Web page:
by Christopher B. Donnan
Pub. Date: September 1993
Publisher: University of California Los Angeles, Fowler Museum of Cult
When Europeans first entered the Andean area in the
early part of the sixteenth century, they encountered the
Inca Empire, a vast and powerful political domain that
incorporated the largest area in South America ever to
have been brought under one ruler. The Europeans were
extremely impressed with the political and economic
organization of the Inca. as well as with their artistic and
technological sophistication. The Spanish did not realize.
however, that the Inca were only the most recent in a long
series of civilizations that had inhabited the coastal and
highland areas of western South America. It was not until
the end of the nineteenth century that archaeologists began systematically to reconstruct the long and complex
story of the remarkable civilizations that preceded the Inca.
We now realize that highly developed artistic. technological. and religious traditions were flourishing in Peru as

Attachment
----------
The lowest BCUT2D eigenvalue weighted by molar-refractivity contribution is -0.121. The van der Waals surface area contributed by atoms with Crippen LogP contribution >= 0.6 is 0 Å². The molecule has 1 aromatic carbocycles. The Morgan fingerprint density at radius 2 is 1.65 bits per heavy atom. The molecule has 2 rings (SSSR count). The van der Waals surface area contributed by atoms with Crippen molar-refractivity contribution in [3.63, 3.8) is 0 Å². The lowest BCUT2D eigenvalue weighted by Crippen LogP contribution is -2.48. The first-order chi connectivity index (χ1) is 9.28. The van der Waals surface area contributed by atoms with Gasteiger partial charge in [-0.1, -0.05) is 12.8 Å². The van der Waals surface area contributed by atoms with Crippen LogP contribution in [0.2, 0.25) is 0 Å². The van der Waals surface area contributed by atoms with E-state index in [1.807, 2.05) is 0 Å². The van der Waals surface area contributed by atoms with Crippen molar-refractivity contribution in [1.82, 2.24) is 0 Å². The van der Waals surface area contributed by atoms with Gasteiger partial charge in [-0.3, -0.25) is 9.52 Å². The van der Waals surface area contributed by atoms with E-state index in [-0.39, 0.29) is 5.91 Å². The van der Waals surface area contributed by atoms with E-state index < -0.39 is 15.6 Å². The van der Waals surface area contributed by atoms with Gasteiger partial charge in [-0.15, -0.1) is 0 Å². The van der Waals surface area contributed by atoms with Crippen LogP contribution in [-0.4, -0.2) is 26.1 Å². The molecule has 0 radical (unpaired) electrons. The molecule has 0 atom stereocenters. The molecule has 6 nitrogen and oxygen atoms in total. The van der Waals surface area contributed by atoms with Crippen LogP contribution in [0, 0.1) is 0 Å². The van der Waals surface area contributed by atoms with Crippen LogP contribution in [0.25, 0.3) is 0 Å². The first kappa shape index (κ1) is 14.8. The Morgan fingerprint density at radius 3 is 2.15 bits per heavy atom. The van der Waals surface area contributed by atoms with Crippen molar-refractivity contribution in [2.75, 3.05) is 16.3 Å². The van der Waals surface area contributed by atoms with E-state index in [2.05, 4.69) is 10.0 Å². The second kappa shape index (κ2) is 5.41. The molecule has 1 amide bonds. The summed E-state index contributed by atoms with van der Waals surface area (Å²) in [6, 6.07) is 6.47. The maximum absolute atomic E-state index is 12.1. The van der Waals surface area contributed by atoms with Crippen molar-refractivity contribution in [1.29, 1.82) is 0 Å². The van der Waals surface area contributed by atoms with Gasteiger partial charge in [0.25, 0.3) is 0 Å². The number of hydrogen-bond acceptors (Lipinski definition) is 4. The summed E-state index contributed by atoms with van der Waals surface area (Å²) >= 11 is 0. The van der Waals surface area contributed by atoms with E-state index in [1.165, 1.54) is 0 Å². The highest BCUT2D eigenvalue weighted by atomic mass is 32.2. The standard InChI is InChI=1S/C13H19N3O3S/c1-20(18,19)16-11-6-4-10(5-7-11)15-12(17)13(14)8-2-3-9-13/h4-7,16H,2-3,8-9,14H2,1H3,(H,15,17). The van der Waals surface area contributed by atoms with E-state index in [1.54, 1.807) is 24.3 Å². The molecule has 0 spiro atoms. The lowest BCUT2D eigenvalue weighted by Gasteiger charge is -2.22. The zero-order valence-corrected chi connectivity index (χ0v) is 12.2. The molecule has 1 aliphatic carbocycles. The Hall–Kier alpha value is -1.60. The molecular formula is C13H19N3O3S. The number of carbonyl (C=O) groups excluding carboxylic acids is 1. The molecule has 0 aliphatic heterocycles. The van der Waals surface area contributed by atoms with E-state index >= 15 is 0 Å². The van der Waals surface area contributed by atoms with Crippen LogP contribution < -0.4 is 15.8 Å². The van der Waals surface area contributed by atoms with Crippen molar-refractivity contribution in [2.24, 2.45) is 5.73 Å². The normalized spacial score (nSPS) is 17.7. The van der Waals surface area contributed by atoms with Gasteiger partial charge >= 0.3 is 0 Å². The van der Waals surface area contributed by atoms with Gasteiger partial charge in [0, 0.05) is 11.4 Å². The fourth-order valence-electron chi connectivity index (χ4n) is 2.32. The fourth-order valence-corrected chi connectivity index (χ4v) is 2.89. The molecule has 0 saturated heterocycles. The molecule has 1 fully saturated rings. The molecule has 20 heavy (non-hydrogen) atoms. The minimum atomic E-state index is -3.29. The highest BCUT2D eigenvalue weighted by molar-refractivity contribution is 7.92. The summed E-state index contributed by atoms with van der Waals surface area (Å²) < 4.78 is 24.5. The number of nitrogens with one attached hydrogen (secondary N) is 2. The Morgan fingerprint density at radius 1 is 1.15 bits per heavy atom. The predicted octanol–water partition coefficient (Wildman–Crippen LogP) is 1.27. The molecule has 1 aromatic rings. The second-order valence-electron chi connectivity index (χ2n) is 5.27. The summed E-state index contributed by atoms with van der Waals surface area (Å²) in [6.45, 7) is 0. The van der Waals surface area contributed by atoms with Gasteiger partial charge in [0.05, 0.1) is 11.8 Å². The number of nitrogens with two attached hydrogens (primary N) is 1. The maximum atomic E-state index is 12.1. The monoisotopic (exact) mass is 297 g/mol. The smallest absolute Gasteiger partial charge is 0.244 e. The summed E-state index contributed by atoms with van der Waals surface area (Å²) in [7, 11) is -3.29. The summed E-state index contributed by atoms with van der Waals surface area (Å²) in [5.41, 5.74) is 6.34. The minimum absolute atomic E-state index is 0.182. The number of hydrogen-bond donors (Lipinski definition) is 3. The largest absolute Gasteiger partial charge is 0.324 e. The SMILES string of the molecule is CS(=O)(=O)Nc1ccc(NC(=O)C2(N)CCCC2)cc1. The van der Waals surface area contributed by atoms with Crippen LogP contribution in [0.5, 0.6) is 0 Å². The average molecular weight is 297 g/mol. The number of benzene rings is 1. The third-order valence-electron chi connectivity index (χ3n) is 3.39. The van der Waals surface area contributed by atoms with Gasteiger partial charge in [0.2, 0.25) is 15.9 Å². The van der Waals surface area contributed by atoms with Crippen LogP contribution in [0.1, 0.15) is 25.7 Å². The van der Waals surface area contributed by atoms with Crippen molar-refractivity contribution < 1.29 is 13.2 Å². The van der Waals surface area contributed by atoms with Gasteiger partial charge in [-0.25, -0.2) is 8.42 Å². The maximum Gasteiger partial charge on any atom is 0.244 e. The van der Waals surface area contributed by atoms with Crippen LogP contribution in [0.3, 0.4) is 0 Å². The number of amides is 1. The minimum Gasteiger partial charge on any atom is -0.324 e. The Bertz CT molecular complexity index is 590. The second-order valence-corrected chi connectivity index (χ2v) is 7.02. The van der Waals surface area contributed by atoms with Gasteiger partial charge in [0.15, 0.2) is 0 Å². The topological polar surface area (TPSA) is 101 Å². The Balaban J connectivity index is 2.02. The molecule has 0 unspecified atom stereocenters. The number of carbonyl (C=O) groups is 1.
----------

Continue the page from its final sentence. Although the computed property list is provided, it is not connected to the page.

early as 2000 B.C. Monumental religious architecture was
already present. as were weaving, jewelry made of shell.
bone, and stone. and elaborately pyroengraved gourds.
Before 1800 B.C. ceramics were being produced. and by
1500 B.C. sophisticated ceramic styles had evolved in many
areas. Over the next three millennia, through the arrival of Europeans in the
sixteenth century. Peruvian ceramics underwent an extraordinary
evolution. Although the potters employed relatively simple ceramic technology, their
remarkable mastery of technique was skillfully utilized to
create objects with aesthetically pleasing shapes. colors.
and textures This, combined with a superb sense of design
and scale, often produced ceramics of remarkable beauty.
About the Author: Christopher B. Donnan is a professor emeritus of anthropology at UCLA where he is also director of the Moche Archive at the Cotsen Institute of Archaeology.